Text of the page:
White lies will be tempting. Especially white lies that make you look good and seem innocent enough.
“You’ve used Productivity Tool X, right?” someone may ask.
Avoid the temptation. If you haven’t used the tool, admit so. It will slow down your day. Someone may roll their eyes. But you’ll be grateful later on.
Challenge your assumptions
Unless you’re undergoing some radical career change, there’s a good chance your new job will look a little bit like your old one. This can be nice, it can also be dangerous. You may be tempted to fall into old routines and make assumptions without realizing it. Ed Batista, an executive coach and an Instructor at the Stanford Graduate School of Business, warns against this.
“There’s generally a great deal of continuity between roles when we set up, but it’s important to look for the differences and to anticipate where they will challenge us,” Batista writes.
Batista has a series of questions he recommends new people ask themselves.
- In what ways does this new opportunity differ from our previous role?
- More specifically, how might the new opportunity look similar but actually be different?
- How will those differences require us to stretch beyond our comfort zone?
- How far are we prepared to go?
- How far is too far?
- What support will we need to stretch ourselves successfully?”
Launch new habits
This is a great time to start a new habit. Research shows that the more your normal routine is changed, the more likely you are to stick with a new habit — or kick a bad one.
Charles Duhigg, author of “The Power of Habit: Why We Do What We Do in Life and Business,” has written about the power of changing habits while on vacation, another environment where our normal cues and rewards are upended.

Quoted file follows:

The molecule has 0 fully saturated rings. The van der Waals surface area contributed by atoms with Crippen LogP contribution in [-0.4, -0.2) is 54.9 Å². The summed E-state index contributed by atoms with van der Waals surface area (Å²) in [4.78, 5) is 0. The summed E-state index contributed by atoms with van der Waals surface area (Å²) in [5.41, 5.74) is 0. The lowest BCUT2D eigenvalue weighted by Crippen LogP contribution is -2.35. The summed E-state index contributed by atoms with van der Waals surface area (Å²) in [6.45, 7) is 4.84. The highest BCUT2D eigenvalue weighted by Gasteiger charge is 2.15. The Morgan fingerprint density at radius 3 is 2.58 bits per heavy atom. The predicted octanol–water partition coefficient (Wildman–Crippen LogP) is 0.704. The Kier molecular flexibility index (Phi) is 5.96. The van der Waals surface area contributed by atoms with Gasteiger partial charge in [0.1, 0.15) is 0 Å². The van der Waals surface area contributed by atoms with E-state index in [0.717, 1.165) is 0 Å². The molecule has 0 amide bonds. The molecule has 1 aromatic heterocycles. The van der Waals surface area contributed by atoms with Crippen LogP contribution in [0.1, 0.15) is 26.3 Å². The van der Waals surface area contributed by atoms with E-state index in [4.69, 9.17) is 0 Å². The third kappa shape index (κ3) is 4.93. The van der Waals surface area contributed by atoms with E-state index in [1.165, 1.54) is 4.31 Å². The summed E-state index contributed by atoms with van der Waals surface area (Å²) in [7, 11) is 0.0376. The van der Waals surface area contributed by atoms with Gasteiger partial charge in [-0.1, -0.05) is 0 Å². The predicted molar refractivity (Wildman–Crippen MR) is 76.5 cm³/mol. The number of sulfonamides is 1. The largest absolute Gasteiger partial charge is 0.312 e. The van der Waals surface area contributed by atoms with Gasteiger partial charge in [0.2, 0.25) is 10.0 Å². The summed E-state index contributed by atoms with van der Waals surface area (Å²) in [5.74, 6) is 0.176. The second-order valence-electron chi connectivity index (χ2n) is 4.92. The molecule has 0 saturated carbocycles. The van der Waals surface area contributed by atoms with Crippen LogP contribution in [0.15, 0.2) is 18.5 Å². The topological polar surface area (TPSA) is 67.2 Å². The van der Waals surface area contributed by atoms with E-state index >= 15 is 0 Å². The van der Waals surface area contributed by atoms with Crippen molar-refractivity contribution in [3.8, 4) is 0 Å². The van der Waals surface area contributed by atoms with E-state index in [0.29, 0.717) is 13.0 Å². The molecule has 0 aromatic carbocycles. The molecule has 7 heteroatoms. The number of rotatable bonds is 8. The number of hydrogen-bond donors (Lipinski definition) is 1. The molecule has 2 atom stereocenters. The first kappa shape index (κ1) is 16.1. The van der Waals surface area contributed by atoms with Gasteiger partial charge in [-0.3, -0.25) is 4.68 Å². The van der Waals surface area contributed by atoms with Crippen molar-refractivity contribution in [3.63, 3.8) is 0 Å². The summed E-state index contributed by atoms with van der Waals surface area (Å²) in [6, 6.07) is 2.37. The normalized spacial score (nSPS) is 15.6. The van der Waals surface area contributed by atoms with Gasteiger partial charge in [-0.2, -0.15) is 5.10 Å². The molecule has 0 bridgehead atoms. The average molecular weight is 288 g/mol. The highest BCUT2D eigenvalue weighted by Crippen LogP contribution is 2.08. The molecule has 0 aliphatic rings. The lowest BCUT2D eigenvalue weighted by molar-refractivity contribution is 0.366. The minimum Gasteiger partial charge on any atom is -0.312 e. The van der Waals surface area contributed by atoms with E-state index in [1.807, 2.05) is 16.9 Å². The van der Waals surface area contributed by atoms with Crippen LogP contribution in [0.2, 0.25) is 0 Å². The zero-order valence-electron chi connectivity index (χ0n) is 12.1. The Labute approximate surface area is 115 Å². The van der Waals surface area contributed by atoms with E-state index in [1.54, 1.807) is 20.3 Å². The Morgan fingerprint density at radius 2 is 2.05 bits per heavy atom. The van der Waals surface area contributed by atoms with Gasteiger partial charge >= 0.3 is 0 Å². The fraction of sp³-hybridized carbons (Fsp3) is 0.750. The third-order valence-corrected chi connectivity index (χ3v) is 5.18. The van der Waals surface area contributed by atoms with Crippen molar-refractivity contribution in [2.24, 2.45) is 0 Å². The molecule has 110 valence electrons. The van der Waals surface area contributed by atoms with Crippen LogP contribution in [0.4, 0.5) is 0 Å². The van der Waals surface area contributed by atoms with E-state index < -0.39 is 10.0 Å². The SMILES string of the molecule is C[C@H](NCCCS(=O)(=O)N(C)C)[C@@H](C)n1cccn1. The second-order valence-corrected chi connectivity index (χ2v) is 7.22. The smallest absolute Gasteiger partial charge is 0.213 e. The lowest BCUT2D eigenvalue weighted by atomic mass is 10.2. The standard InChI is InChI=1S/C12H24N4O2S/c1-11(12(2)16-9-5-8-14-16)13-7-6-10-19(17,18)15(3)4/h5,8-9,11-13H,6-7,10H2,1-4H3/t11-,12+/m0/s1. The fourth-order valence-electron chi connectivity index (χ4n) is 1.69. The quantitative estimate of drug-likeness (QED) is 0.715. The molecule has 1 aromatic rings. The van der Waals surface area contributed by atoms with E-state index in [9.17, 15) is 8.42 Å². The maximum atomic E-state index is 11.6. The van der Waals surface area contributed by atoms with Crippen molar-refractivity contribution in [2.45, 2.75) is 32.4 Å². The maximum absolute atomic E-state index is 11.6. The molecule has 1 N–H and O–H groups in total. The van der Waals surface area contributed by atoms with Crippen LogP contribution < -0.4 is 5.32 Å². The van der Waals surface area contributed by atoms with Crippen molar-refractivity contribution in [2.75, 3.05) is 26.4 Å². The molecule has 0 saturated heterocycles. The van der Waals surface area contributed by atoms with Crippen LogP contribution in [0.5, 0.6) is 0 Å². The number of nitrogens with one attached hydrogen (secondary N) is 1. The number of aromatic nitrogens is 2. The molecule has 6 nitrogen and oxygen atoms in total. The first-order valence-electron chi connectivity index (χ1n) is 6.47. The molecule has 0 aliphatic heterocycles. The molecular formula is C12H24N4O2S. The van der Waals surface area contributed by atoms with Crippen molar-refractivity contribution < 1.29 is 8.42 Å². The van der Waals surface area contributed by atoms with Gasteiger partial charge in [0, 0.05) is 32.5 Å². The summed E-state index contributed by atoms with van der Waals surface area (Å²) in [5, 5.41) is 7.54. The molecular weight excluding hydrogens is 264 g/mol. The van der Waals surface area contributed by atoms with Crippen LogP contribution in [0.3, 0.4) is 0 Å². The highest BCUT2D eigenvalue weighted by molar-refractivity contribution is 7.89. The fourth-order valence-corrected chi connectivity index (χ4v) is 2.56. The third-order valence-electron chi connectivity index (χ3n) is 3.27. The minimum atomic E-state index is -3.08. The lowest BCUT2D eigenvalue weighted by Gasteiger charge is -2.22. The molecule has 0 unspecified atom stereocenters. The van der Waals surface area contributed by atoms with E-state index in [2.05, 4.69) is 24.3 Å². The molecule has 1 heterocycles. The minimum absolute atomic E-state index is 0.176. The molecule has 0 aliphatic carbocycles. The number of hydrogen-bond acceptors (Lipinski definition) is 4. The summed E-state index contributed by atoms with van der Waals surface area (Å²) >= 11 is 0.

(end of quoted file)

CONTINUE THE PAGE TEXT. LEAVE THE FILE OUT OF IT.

Your old job likely had you in a familiar pattern of cues and rewards. With a new environment, you have the opportunity to establish a whole new set of patterns.
Think of a habit you’ve always wanted to build — whether its a 30 minute run on your lunch break, or reaching the elusive Inbox Zero — and give it a try. Now’s the time.
But hold onto some habits
Chances are, however, you picked up at least a few helpful habits in your old job. It’s worth taking a thorough stock of the tools and habits that have worked in the past to see what might transfer over. Whether it’s a specific calendar app or a 3 p.m. coffee break ritual, there’s a good chance something that’s worked for you is worth carrying over.
And new habits require mental energy to pick up. Try to pull in too many at once, you might burn out. It will be comforting to know that not everything has changed.
Follow the lead
Day one is not the day to be a trailblazer. So maybe you have grand ideas for propelling the company into the stratosphere and making everyone rich. Pump the brakes. On day one, blending in is more important than sticking out, writes Michael D. Watkins, co-founder of leadership development company Genesis Advisers and author of “The First 90 Days: Proven Strategies for Getting Up to Speed Faster and Smarter.”
Soak up the culture
Watkins recommends soaking up the office culture. Learn about your surroundings, take in the patterns and preferences of those around you. Do they work quietly or is there a hum of constant chatter? How do people dress? How do they interact?